Extra information on food recycling
During 2015-16 South Gloucestershire council, in conjunction with the three other West of England authorities, were successful in winning a bid from the Department for Local Communities and Local Government to run a food recycling reward scheme branded as Feed me and Win.
Before the scheme started Resource Futures, on behalf of the West of England, undertook additional analysis of residual waste composition and food recycling participation.
The participation levels for South Gloucestershire used a sample of 5,001 properties and used different rounds to the properties selected for previous analysis. The monitoring showed a participation of 55.45 percent and an average set out of 34.86 percent. This compared reasonably well to our neighbouring authorities.
Figure 14: Graph – Average participation and set out for food waste – West of England
All four authorities offer a weekly food recycling collection service. North Somerset outperform the other three authorities.
The waste compositional analysis took a sample from 251 properties of 2,957kg of residual waste and 247kg of separately collected food waste. The average residual waste arisings was calculated at 8.36kg per household per week.
The results show that 57.1 percent of the material in the black bin could have been recycled. This is higher than any other waste compositional analysis of South Gloucestershire waste. Food accounted for 24.7 percent and this is consistent with previous analysis. Garden waste accounted for 6.9 percent, recyclable paper and card 6.2 percent, metals 2.5 percent, plastic 5 percent, glass 1.8 percent and textiles 3.1 percent. Plastic, paper and card were all lower than the council’s annual waste composition.
North Somerset had the lowest amount of recyclable waste in the black bin at 52 percent whilst Bath and North East Somerset had the highest at 64.5 percent.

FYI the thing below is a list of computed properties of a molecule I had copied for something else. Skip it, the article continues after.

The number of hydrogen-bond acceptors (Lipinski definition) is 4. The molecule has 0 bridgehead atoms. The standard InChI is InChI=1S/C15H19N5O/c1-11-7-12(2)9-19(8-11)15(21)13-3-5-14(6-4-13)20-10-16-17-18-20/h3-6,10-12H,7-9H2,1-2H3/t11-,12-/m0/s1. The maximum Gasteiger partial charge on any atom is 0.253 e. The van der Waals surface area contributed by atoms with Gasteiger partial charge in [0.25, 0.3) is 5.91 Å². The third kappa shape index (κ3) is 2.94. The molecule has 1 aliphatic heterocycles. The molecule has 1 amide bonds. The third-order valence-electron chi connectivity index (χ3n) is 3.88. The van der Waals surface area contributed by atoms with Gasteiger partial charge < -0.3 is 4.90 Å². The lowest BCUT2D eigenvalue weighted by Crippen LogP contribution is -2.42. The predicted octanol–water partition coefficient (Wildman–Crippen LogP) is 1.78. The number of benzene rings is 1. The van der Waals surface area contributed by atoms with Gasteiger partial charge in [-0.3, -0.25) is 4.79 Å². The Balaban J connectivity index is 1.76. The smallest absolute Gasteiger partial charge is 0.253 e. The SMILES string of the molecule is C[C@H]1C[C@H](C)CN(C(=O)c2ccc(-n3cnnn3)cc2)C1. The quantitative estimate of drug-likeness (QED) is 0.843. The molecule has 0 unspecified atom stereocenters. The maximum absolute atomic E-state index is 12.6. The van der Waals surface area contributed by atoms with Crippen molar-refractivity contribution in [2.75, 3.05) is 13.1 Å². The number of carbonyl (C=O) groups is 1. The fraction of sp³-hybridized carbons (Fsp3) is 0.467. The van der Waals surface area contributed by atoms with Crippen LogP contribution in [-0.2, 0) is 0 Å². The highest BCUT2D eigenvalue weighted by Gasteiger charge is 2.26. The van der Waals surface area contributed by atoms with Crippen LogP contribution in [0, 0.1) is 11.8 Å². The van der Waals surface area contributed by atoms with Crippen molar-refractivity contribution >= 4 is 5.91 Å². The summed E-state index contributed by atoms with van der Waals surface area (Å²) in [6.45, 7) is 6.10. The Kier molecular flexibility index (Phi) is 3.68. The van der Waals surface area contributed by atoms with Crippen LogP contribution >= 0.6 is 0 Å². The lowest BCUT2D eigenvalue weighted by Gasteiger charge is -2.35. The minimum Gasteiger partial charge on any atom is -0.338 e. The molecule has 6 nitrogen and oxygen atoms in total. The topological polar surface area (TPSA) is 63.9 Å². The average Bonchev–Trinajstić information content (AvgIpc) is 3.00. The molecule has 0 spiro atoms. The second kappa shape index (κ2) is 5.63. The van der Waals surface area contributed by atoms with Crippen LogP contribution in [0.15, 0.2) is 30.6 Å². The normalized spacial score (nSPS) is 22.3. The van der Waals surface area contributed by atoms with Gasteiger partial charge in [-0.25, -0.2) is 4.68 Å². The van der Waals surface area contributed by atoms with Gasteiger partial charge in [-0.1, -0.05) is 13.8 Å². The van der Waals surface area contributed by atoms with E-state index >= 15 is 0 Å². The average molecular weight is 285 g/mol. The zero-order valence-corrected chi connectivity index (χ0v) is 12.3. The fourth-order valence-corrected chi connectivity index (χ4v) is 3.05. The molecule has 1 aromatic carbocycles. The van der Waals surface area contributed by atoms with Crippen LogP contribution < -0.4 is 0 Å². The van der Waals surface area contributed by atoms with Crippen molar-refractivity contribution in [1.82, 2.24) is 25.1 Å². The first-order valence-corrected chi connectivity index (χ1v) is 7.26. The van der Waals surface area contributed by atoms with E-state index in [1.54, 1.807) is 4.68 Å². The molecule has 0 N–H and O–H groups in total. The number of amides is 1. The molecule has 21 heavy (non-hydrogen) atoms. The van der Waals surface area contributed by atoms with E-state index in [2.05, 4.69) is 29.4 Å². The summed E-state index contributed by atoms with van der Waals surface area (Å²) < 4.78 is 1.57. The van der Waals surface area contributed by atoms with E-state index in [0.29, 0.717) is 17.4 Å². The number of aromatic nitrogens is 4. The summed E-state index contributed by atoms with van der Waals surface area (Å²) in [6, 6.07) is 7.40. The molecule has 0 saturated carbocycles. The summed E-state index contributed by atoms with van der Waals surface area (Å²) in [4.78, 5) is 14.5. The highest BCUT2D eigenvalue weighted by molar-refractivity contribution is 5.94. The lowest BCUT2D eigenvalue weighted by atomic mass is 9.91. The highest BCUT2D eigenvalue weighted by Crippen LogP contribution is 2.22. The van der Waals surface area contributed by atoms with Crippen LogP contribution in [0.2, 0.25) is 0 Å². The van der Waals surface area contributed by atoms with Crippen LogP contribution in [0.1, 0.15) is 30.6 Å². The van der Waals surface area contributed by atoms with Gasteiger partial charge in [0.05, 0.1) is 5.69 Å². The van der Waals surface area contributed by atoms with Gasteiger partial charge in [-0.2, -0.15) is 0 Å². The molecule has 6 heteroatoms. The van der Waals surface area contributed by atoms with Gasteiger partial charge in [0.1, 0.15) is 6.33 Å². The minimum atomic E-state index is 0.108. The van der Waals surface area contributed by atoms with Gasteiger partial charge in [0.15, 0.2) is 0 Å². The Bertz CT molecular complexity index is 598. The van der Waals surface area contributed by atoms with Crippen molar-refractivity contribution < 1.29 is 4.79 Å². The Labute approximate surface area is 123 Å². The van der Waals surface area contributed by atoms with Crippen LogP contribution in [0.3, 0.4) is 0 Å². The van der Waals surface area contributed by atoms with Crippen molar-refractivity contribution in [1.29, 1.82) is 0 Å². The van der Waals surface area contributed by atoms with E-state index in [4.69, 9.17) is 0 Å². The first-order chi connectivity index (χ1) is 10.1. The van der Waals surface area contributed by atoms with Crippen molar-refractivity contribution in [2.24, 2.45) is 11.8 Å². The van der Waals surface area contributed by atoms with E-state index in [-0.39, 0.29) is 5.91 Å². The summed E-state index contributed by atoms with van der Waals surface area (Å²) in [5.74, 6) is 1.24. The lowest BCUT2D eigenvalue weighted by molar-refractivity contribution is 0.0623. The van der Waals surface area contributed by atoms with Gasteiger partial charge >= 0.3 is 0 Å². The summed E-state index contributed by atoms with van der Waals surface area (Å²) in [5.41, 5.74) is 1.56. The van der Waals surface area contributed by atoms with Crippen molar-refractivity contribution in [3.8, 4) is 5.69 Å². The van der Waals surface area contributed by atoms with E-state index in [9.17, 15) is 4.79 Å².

The weekly food arisings in South Gloucestershire’s recycling stream were calculated as 1.13kg per household per week. Almost 96 percent of the stream was target material. A massive 69.4 percent of the food in the recycling stream in South Gloucestershire was avoidable, the highest of all West of England authorities.
When summarising the data from the black bin and food recycling it is estimated that households generate an average of 3.15kg per week of which 2.07 kg goes in the black bin and 1.08kg in the recycling collection. Over 73 percent of food waste generated is avoidable. The lowest levels of avoidable food waste were in Bath and North East Somerset at 61.6 percent.
It is clear from the analysis that further waste prevention and minimisation messages would benefit residents and that levels of food recycling could be improved.
Relevance to strategy
The strategy will continue to focus on food waste. The primary aim will be to prevent and reduce food waste through an ongoing communication campaign. We will help residents use the food recycling scheme and reduce the amount of food waste going into the black bin by reducing the capacity.